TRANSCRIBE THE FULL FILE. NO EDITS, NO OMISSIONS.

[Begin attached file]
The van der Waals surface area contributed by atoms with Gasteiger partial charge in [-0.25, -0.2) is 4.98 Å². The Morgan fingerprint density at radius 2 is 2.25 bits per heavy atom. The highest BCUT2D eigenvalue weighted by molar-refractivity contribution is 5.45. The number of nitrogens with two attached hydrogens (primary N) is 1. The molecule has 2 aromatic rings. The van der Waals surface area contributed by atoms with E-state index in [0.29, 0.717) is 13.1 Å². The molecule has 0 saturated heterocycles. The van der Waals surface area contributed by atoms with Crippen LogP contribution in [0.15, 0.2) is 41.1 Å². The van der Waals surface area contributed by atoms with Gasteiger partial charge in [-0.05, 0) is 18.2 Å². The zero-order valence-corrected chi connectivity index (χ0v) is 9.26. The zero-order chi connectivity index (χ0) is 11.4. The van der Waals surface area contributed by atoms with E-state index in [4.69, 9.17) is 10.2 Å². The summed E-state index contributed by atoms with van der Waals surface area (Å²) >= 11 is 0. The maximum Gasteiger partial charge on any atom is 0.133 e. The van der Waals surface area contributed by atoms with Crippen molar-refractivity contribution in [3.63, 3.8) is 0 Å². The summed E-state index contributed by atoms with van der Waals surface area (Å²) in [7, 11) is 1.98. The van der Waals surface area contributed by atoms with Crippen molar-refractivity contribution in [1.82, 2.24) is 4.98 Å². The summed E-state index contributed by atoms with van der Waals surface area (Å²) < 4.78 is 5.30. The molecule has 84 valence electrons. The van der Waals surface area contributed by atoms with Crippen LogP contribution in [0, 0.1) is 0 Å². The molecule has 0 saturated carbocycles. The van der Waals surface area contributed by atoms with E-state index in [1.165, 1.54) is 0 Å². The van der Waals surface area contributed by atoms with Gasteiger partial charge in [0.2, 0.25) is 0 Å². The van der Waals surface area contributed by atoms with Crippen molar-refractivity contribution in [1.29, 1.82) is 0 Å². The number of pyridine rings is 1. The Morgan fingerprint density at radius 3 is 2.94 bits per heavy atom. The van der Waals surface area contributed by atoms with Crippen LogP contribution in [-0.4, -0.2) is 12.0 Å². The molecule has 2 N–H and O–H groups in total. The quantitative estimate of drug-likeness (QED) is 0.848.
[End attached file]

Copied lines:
The van der Waals surface area contributed by atoms with Gasteiger partial charge in [-0.25, -0.2) is 4.98 Å². The Morgan fingerprint density at radius 2 is 2.25 bits per heavy atom. The highest BCUT2D eigenvalue weighted by molar-refractivity contribution is 5.45. The number of nitrogens with two attached hydrogens (primary N) is 1. The molecule has 2 aromatic rings. The van der Waals surface area contributed by atoms with E-state index in [0.29, 0.717) is 13.1 Å². The molecule has 0 saturated heterocycles. The van der Waals surface area contributed by atoms with Crippen LogP contribution in [0.15, 0.2) is 41.1 Å². The van der Waals surface area contributed by atoms with Gasteiger partial charge in [-0.05, 0) is 18.2 Å². The zero-order valence-corrected chi connectivity index (χ0v) is 9.26. The zero-order chi connectivity index (χ0) is 11.4. The van der Waals surface area contributed by atoms with E-state index in [4.69, 9.17) is 10.2 Å². The summed E-state index contributed by atoms with van der Waals surface area (Å²) >= 11 is 0. The maximum Gasteiger partial charge on any atom is 0.133 e. The van der Waals surface area contributed by atoms with Crippen molar-refractivity contribution in [3.63, 3.8) is 0 Å². The summed E-state index contributed by atoms with van der Waals surface area (Å²) in [7, 11) is 1.98. The van der Waals surface area contributed by atoms with Crippen molar-refractivity contribution in [1.82, 2.24) is 4.98 Å². The summed E-state index contributed by atoms with van der Waals surface area (Å²) < 4.78 is 5.30. The molecule has 84 valence electrons. The van der Waals surface area contributed by atoms with Crippen LogP contribution in [0, 0.1) is 0 Å². The molecule has 0 saturated carbocycles. The van der Waals surface area contributed by atoms with E-state index in [1.165, 1.54) is 0 Å². The van der Waals surface area contributed by atoms with Gasteiger partial charge in [0.2, 0.25) is 0 Å². The van der Waals surface area contributed by atoms with Crippen molar-refractivity contribution in [1.29, 1.82) is 0 Å². The number of pyridine rings is 1. The Morgan fingerprint density at radius 3 is 2.94 bits per heavy atom. The van der Waals surface area contributed by atoms with Crippen LogP contribution in [-0.4, -0.2) is 12.0 Å². The molecule has 2 N–H and O–H groups in total. The quantitative estimate of drug-likeness (QED) is 0.848.